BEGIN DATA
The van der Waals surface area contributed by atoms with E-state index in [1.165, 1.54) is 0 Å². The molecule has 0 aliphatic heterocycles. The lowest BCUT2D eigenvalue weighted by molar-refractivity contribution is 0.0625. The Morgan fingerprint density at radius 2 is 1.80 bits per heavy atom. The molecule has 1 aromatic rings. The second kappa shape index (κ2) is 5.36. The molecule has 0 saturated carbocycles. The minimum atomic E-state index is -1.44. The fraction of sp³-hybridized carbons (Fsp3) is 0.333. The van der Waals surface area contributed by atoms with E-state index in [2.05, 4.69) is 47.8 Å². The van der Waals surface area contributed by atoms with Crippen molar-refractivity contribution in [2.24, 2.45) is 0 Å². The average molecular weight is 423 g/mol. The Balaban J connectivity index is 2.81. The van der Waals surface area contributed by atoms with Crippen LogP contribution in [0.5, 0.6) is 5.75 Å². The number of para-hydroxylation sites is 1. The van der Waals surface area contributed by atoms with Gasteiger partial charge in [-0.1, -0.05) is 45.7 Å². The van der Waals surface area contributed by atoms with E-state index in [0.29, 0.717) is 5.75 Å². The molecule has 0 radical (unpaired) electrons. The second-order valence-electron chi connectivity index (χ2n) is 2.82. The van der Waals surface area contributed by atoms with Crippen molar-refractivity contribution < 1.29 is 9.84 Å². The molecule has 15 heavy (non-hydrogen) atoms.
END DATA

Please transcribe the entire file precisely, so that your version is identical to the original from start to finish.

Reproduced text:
The van der Waals surface area contributed by atoms with E-state index in [1.165, 1.54) is 0 Å². The molecule has 0 aliphatic heterocycles. The lowest BCUT2D eigenvalue weighted by molar-refractivity contribution is 0.0625. The Morgan fingerprint density at radius 2 is 1.80 bits per heavy atom. The molecule has 1 aromatic rings. The second kappa shape index (κ2) is 5.36. The molecule has 0 saturated carbocycles. The minimum atomic E-state index is -1.44. The fraction of sp³-hybridized carbons (Fsp3) is 0.333. The van der Waals surface area contributed by atoms with E-state index in [2.05, 4.69) is 47.8 Å². The van der Waals surface area contributed by atoms with Crippen molar-refractivity contribution in [2.24, 2.45) is 0 Å². The average molecular weight is 423 g/mol. The Balaban J connectivity index is 2.81. The van der Waals surface area contributed by atoms with Crippen LogP contribution in [0.5, 0.6) is 5.75 Å². The number of para-hydroxylation sites is 1. The van der Waals surface area contributed by atoms with Gasteiger partial charge in [-0.1, -0.05) is 45.7 Å². The van der Waals surface area contributed by atoms with E-state index in [0.29, 0.717) is 5.75 Å². The molecule has 0 radical (unpaired) electrons. The second-order valence-electron chi connectivity index (χ2n) is 2.82. The van der Waals surface area contributed by atoms with Crippen molar-refractivity contribution < 1.29 is 9.84 Å². The molecule has 15 heavy (non-hydrogen) atoms.